May is Mental Health Awareness Month: Help Reduce Stress At Work

Work-related stress comes in many forms for REALTORS. From burnout to anxiety about uncertain markets and yet another rate increase by the Fed. 

You can love your job, your clients and your co-workers, but you can also need a break from it all. Managing work-related stress can be a difficult task for many in the real estate world, but it’s not impossible. 

May is National Mental Health Awareness Month, and the perfect time to explore ways to manage and alleviate stress in the REALTOR world. 

The National Association of REALTORS provides a number of resources for members seeking to explore ways to better cope with stress, understand the importance of mental health and search for help when needed. 

A Growing Problem 
According to the American Institute of Stress, nearly 83% of working Americans suffer from work-related stress, with 25% of those saying their career is the largest stressor in their lives. 

For REALTORS who are responsible for setting their own schedules and often work solitarily, it can be hard to prioritize mental health and breaks over work. But failing to do so can quickly lead to burnout. 

The World Health Organization describes burnout as an occupational phenomenon that results from chronic workplace stress that isn’t addressed. Feelings of exhaustion, increased negative feelings and lack of motivation are all symptoms of burnout.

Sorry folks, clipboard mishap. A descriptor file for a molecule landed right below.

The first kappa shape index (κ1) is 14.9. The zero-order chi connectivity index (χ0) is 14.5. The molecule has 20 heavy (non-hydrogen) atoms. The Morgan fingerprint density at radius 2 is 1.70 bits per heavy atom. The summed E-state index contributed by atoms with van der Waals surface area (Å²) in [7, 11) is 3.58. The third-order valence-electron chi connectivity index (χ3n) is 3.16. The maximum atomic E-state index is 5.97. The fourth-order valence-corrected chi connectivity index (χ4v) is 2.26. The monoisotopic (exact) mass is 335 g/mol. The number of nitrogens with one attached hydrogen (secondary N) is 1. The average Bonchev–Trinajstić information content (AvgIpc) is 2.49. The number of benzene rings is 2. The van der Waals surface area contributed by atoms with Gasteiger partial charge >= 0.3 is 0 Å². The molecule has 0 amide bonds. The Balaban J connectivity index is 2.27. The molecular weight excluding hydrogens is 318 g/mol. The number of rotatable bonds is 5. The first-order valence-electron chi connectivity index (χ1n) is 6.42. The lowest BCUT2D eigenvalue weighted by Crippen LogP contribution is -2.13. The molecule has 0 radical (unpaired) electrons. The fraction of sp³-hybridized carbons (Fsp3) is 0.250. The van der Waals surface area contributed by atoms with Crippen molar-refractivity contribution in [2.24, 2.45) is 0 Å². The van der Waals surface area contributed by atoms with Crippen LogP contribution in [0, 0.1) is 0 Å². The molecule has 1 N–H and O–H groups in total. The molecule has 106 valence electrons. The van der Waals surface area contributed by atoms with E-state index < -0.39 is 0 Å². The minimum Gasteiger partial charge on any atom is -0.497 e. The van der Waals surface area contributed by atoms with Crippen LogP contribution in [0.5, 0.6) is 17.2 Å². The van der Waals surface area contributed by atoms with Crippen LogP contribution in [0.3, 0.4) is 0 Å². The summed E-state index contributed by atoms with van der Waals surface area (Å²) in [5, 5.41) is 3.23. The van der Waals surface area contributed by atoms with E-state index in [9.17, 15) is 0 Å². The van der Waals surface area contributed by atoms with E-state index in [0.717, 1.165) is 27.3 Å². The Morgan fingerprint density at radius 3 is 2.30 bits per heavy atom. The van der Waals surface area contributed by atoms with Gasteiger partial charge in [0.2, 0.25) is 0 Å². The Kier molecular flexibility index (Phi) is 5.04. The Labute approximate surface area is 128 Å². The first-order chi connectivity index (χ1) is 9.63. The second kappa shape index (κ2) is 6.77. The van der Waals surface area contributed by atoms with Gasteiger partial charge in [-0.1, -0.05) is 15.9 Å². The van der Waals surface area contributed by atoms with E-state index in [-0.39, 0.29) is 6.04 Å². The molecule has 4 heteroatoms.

While burnout is bad enough - losing the desire to do a job that was once your passion - unaddressed work-stress can also take a toll on your physical health. Harvard University researchers found that fatigue, substance abuse, heart disease, high blood pressure, Type 2 diabetes or other illnesses can be caused by failure to take care of one’s mental health. 

Recognizing and taking steps to address burnout and mental health struggles related to your work should be a priority. 

Reduce Your Stress
Support your own, and your colleagues' mental well-being by taking small steps to help reduce work-related stress. The following are suggestions provided by NAR to assist members in addressing mental health and work stress. 

  • Prevention and planning: Search for risk factors that can be modified in the workplace, such as safety and health hazards, workloads and unhelpful management and leadership practices. 
  • Promote mental health literacy: Provide materials from reputable sources like the American Psychiatric Association, Depression and Bipolar Support Alliance, and others. 
  • Take the time: Utilize vacation and personal time off. 
  • Separate work and home: NAR suggests keeping business-related materials in a dedicated workspace, avoid electronics tied to work after your day is done, and set firm stop-times for your workday. 

Find Help 
Local non-profit health organizations and state agencies are dedicated to helping Iowans address their own mental health concerns and issues. 

The map below provides a guide and list of resources. While this is not an extensive list of all organizations that may be of help to Iowa Association of REALTORS members, we hope that it can serve as a jumping-off point for your research and assistance.  


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